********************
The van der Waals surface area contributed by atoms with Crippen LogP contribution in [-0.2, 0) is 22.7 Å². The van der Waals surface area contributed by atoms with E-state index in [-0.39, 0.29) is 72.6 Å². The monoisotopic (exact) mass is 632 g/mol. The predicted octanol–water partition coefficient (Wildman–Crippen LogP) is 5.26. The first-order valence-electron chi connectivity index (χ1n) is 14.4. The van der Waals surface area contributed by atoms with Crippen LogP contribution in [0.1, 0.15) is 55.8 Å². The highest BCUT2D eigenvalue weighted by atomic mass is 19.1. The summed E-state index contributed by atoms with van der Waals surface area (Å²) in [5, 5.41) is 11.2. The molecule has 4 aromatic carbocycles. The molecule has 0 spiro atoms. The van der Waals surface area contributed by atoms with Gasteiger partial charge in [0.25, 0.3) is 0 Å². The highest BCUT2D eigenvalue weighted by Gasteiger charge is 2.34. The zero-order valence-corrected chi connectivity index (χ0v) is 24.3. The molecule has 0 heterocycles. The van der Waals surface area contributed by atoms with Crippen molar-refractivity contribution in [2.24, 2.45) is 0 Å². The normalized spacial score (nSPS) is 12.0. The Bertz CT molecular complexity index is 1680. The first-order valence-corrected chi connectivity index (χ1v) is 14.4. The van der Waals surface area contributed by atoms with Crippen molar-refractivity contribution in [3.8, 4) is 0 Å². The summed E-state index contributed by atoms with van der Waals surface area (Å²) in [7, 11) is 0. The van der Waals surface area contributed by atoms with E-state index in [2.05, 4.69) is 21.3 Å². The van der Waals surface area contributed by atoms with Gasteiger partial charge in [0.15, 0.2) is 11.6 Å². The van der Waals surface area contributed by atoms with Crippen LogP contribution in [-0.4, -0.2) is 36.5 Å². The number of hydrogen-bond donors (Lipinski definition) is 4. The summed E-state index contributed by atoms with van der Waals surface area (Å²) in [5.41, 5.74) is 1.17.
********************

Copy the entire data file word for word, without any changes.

The van der Waals surface area contributed by atoms with Crippen LogP contribution in [-0.2, 0) is 22.7 Å². The van der Waals surface area contributed by atoms with E-state index in [-0.39, 0.29) is 72.6 Å². The monoisotopic (exact) mass is 632 g/mol. The predicted octanol–water partition coefficient (Wildman–Crippen LogP) is 5.26. The first-order valence-electron chi connectivity index (χ1n) is 14.4. The van der Waals surface area contributed by atoms with Crippen LogP contribution in [0.1, 0.15) is 55.8 Å². The highest BCUT2D eigenvalue weighted by atomic mass is 19.1. The summed E-state index contributed by atoms with van der Waals surface area (Å²) in [5, 5.41) is 11.2. The molecule has 4 aromatic carbocycles. The molecule has 0 spiro atoms. The van der Waals surface area contributed by atoms with Gasteiger partial charge in [0.25, 0.3) is 0 Å². The highest BCUT2D eigenvalue weighted by Gasteiger charge is 2.34. The zero-order valence-corrected chi connectivity index (χ0v) is 24.3. The molecule has 0 heterocycles. The van der Waals surface area contributed by atoms with Crippen molar-refractivity contribution in [2.24, 2.45) is 0 Å². The normalized spacial score (nSPS) is 12.0. The Bertz CT molecular complexity index is 1680. The first-order valence-corrected chi connectivity index (χ1v) is 14.4. The van der Waals surface area contributed by atoms with Crippen molar-refractivity contribution in [3.8, 4) is 0 Å². The summed E-state index contributed by atoms with van der Waals surface area (Å²) in [7, 11) is 0. The van der Waals surface area contributed by atoms with E-state index in [2.05, 4.69) is 21.3 Å². The van der Waals surface area contributed by atoms with Gasteiger partial charge in [0.15, 0.2) is 11.6 Å². The van der Waals surface area contributed by atoms with Crippen LogP contribution in [-0.4, -0.2) is 36.5 Å². The number of hydrogen-bond donors (Lipinski definition) is 4. The summed E-state index contributed by atoms with van der Waals surface area (Å²) in [5.41, 5.74) is 1.17.